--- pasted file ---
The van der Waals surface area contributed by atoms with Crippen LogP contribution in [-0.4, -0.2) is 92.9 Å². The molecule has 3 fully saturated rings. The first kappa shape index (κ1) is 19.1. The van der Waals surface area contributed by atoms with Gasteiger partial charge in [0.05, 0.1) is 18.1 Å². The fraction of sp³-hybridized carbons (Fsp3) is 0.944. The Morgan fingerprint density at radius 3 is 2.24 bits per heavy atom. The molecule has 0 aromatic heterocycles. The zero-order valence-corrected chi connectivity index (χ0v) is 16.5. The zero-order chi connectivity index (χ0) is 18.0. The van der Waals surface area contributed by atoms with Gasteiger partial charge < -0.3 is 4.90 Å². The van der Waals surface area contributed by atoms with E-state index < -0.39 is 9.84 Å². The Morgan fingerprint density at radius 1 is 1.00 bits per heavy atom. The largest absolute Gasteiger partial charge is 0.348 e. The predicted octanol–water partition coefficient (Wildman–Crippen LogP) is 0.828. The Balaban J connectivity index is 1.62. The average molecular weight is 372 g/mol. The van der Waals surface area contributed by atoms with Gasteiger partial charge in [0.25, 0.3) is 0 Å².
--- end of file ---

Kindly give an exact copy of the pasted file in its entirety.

The van der Waals surface area contributed by atoms with Crippen LogP contribution in [-0.4, -0.2) is 92.9 Å². The molecule has 3 fully saturated rings. The first kappa shape index (κ1) is 19.1. The van der Waals surface area contributed by atoms with Gasteiger partial charge in [0.05, 0.1) is 18.1 Å². The fraction of sp³-hybridized carbons (Fsp3) is 0.944. The Morgan fingerprint density at radius 3 is 2.24 bits per heavy atom. The molecule has 0 aromatic heterocycles. The zero-order valence-corrected chi connectivity index (χ0v) is 16.5. The zero-order chi connectivity index (χ0) is 18.0. The van der Waals surface area contributed by atoms with Gasteiger partial charge < -0.3 is 4.90 Å². The van der Waals surface area contributed by atoms with E-state index < -0.39 is 9.84 Å². The Morgan fingerprint density at radius 1 is 1.00 bits per heavy atom. The largest absolute Gasteiger partial charge is 0.348 e. The predicted octanol–water partition coefficient (Wildman–Crippen LogP) is 0.828. The Balaban J connectivity index is 1.62. The average molecular weight is 372 g/mol. The van der Waals surface area contributed by atoms with Gasteiger partial charge in [0.25, 0.3) is 0 Å².